Ideally STEP would like this parcel of land to remain rural, but in the event of it being rezoned for residential development STEP would like the potential impact on biodiversity reduced. Possible mechanisms for this include:
- The RE1 zoning changed to E2 to allow better management of the biodiversity values
- The deferred areas to be zoned E2
- The areas zoned E2 to be managed by the local council with the provision of funding for long-term management from the developer
- The area currently proposed for R3 (medium density) should be greatly reduced with a zoning of R2 (low density) in areas with scattered trees
- Very limited R4 (high density) set well back from the bushland
- The minimum lot size for dwelling houses and semi-detached houses increased well above 225 m2, preferably up to 500 m2
- Find an alternative to gravity-fed sewers down the creeks
- Development set further back from the areas of biodiversity constraints so that the bushland edges are not as severely impacted
- Provision of buffering by revegetation should be considered along bushland edges
Make a Submission on Expansion of Medium Density Housing
With everyone dealing with council amalgamations, the government’s proposal to have medium density introduced as complying development seems to have escaped proper scrutiny. The government is seeking feedback on a proposal to expand the range of low rise residential development that could be undertaken as complying development (complying development can be approved by councils under a predetermined set of guidelines and neighbours do not need to be informed).
A discussion paper Options for Low Rise Medium Density Housing as Complying Development is open for public comment until 1 March 2016.
Amongst other things, the discussion paper recommends appropriate complying development standards for low rise medium density housing proposals that would result in two to ten dwellings being erected on a single lot. The discussion paper presents three built-form scenarios, depending on lot size, resulting in:
- two dwellings (dual occupancies) on a single lot with a minimum lot size of 400 m2,
- three to four dwellings (manor homes) on a single lot with a minimum lot size of 500 m2 (manor homes are defined as a form of housing where a single building contains four dwellings, two at ground floor level and two at first floor level), and
- three to ten dwellings on a single lot with a minimum lot size of 600 m2 (townhouses/terraces and/or a combination of development types)
The proposed planning instrument covers all residential (single dwelling) R2 zonings, regardless of infrastructure, local environment or social needs. The only exemption appears to be areas that are currently excluded from complying development such as heritage-listed precincts and some land with special environmental conditions, e.g. bushfire-prone land and riparian zones.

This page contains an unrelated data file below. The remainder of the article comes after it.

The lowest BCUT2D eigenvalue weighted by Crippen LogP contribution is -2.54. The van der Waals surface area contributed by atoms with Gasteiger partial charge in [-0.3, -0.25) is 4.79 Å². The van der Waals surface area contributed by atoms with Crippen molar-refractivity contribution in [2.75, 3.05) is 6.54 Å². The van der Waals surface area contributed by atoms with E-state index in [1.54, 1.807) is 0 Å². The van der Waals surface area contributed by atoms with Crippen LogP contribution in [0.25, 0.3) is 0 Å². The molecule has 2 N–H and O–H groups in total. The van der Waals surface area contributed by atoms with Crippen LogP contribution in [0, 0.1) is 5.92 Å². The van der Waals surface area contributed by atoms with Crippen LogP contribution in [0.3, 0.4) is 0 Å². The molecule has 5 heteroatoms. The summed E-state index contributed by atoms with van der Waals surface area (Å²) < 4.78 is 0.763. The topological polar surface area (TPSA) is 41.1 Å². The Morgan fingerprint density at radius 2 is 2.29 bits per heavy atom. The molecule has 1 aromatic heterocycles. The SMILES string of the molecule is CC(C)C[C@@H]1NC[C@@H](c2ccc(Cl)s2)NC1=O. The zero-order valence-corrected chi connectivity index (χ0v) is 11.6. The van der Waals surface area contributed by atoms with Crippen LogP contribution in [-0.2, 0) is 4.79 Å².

The introduction of medium density into single residential zones is particularly problematic, since it has the potential to change the whole character of our suburbs. If it becomes complying development, medium density could occur in most streets and residents would have no say in the matter.
Suggested Points for Submissions
- The use of complying development takes away all community input with no merit-based assessment allowed for development that will significantly change local street character.
- The one-size-fits-all application of the proposal from the inner city to the outer suburbs and regional areas across NSW ignores variations in geography, history etc that are currently reflected in the character of our towns and suburbs.
- It takes planning control away from the community and councils by overriding local environment plans contrary to the government’s election promise that the opposite would happen.
- It ignores the principles of good strategic planning by creating ad hoc development, permitting poor quality residential development that is not integrated with planned infrastructure.
- There is a strong legal argument that it is contrary to the objective of the Environmental Planning and Assessment Act 1979 to promote orderly and economic development.
- It will be contrary to federal environmental policy that encourages the retention of vegetation to address climate change and improve tree canopy cover in our cities.
In the past, councils expended significant funds in formulating local environment plans with zoning locations appropriate for different areas. The particular zoning and its extent took into account the immediate and cumulative effects on local infrastructure, services, traffic, street car parking, social services and amenities. The matching development control plans gave consideration to the local character of the area, including streetscape, topography, shared views, and soils.
It now seems that the NSW Government is trying to overwrite these local powers by proposing a major expansion of medium density housing into low density housing areas. Details are provided in a discussion paper released in November 2015 called Options for Low Rise Medium Density Housing as Complying Development.